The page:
If I see things correctly. 16GB of basic Crucial 2133mhz sticks (no heatspreader, just 'plain') will run you about £170, 215 or $280 respectively.

    If you want a 'fancy' kit, say 16GB of Crucial Ballistix @ 3000MHz, youll be paying around £330, €415 or $550.


    3000MHz is currently the fastest sticks for sale over at OCUK... I'll assume quicker stuff will be dropping post-releases of the eX99 platform for a sum somewhere around two testicles plus an eyeball.

    Keep your eyes open...... while you still have both. :toast:
     
  5. robert3892

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    Sorry but testicles stay with me...however I am open to possible sale of a kidney...
     
  6. buggalugs

    buggalugs

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    They are on pre order on a few sites, average is about almost double the price of highend DDDR3 (2133Mhz+) but that could just be pre-order prices. Yikes!!
     
  7. robert3892

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    Normally new tech is very expensive until mass production rolls forward
     
  8. Tatty_One

    Tatty_One Senior Moderator Staff Member

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    I would sell my wife and 2 daughters for a 16GB kit of 3200mhz DDR4, unfortunatly I would barely get enough for the heatspredders let alone the actual memory :(
     
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  9. Petey Plane

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    Too bad (because heat spreaders on sub 1.5 volt memory are useless and just used to raise perceived value and therefore price)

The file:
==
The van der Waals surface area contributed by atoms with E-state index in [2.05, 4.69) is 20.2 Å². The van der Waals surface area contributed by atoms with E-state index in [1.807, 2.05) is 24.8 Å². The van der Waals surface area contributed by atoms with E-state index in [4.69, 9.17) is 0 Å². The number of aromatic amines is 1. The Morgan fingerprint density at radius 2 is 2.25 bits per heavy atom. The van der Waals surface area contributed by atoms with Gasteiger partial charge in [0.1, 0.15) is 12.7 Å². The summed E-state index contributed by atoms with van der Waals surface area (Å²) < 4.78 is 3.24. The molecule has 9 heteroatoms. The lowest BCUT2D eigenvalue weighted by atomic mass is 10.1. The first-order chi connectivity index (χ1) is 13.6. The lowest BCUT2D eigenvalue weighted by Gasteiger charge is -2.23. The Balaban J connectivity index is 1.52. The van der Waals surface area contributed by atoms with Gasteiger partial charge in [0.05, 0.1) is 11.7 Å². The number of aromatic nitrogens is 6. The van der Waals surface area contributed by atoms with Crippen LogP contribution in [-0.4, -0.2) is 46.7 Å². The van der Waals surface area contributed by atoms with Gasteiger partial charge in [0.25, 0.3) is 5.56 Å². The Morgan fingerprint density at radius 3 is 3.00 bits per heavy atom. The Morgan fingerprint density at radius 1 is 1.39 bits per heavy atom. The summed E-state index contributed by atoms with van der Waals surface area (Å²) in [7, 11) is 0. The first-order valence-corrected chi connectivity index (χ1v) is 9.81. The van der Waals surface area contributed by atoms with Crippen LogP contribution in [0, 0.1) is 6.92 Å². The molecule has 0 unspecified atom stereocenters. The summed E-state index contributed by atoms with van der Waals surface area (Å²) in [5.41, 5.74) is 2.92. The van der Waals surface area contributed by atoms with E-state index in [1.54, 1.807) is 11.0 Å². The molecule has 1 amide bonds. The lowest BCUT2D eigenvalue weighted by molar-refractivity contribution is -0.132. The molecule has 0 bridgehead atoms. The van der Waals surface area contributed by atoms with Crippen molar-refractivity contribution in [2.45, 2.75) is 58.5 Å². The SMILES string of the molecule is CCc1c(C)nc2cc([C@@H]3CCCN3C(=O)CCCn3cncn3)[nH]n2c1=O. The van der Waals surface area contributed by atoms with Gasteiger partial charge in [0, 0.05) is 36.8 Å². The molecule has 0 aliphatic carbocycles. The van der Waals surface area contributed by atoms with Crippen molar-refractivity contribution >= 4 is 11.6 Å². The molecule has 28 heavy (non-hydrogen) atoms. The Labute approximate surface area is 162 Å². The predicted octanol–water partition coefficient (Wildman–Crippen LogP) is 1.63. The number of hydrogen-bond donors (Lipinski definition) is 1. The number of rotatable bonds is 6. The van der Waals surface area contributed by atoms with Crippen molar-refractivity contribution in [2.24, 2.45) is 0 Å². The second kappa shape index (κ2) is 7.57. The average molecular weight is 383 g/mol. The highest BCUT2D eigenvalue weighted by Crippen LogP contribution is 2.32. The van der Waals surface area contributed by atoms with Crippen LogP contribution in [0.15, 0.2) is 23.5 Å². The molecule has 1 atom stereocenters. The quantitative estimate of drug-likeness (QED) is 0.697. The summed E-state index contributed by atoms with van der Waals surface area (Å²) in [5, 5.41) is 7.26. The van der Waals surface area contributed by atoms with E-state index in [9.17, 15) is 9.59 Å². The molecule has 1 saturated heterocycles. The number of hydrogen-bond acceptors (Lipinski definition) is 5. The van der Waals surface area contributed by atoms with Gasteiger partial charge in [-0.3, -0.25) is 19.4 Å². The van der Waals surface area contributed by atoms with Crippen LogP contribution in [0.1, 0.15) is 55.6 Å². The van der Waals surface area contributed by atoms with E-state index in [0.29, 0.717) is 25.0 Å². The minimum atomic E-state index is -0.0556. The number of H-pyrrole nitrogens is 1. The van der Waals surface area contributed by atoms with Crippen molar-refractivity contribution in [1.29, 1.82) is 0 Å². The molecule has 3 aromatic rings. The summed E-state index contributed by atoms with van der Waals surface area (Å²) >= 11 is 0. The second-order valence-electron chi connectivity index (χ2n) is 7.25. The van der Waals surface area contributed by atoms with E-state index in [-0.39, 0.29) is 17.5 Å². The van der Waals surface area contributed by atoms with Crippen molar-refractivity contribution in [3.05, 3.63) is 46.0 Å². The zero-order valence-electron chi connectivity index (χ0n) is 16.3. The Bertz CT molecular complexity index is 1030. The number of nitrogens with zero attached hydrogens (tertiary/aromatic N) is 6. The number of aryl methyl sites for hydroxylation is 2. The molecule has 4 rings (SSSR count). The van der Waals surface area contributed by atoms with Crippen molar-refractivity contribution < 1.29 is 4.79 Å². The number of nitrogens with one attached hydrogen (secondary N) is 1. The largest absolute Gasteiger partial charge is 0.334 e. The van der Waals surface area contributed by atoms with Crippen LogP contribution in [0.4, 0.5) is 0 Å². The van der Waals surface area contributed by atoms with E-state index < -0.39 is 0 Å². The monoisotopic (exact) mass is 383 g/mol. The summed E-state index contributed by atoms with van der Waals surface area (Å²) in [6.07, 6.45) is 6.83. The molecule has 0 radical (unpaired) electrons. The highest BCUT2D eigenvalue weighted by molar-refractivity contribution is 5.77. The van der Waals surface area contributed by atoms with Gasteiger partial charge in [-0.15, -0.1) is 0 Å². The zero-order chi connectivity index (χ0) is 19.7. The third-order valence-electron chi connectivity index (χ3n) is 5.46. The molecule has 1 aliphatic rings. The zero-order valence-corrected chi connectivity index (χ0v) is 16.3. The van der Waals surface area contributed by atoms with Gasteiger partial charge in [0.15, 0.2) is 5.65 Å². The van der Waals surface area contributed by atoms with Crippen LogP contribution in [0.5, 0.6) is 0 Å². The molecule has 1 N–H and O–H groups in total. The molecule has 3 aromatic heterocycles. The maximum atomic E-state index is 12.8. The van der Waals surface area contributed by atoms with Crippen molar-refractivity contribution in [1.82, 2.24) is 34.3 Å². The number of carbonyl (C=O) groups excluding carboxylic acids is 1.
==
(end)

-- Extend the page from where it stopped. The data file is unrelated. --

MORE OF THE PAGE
10. Tatty_One

    Tatty_One Senior Moderator Staff Member

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    Yup, you have summed their value up very well (wife and children, not heatspredders :)) However on a more serious note, you forget that some enthusiasts overclock their memory in part by increasing voltage and therefore low voltage memory may well have a need for them.
     
  11. kenkickr

    kenkickr

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    Say that to the Samsung Evo sticks
     
    Crunching for Team TPU
  12. Tatty_One

    Tatty_One Senior Moderator Staff Member

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    Right, but I didn't say "all" :), take mine for example, they have heatspreaders and rated at 1.5V at 2133mhz CL11 they are barely warm to the touch, at 1.6V CL9 they are hot! I agree that heatspredders are redundant on low voltage memory, all my point was is that for those that overclock/overvolt they may not be a redundant feature, I am sure that even on the Sammy Evo's if you crank up the volts significantly they will get hot.